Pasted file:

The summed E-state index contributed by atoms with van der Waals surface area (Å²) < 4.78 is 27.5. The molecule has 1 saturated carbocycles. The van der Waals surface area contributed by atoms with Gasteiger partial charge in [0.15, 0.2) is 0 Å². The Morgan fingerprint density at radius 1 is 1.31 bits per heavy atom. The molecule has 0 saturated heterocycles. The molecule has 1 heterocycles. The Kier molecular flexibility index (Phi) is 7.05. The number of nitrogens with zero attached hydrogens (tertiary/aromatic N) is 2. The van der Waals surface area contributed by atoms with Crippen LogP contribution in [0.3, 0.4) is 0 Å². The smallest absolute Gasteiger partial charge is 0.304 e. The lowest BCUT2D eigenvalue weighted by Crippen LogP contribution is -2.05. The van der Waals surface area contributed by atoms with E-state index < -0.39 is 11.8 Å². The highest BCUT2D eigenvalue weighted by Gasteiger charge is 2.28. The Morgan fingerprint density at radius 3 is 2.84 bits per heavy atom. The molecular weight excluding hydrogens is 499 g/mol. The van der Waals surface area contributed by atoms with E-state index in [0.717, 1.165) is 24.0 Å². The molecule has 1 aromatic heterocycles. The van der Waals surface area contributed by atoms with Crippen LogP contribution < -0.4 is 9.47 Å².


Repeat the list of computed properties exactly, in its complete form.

The summed E-state index contributed by atoms with van der Waals surface area (Å²) < 4.78 is 27.5. The molecule has 1 saturated carbocycles. The van der Waals surface area contributed by atoms with Gasteiger partial charge in [0.15, 0.2) is 0 Å². The Morgan fingerprint density at radius 1 is 1.31 bits per heavy atom. The molecule has 0 saturated heterocycles. The molecule has 1 heterocycles. The Kier molecular flexibility index (Phi) is 7.05. The number of nitrogens with zero attached hydrogens (tertiary/aromatic N) is 2. The van der Waals surface area contributed by atoms with Crippen LogP contribution in [0.3, 0.4) is 0 Å². The smallest absolute Gasteiger partial charge is 0.304 e. The lowest BCUT2D eigenvalue weighted by Crippen LogP contribution is -2.05. The van der Waals surface area contributed by atoms with E-state index < -0.39 is 11.8 Å². The highest BCUT2D eigenvalue weighted by Gasteiger charge is 2.28. The Morgan fingerprint density at radius 3 is 2.84 bits per heavy atom. The molecular weight excluding hydrogens is 499 g/mol. The van der Waals surface area contributed by atoms with E-state index in [0.717, 1.165) is 24.0 Å². The molecule has 1 aromatic heterocycles. The van der Waals surface area contributed by atoms with Crippen LogP contribution < -0.4 is 9.47 Å².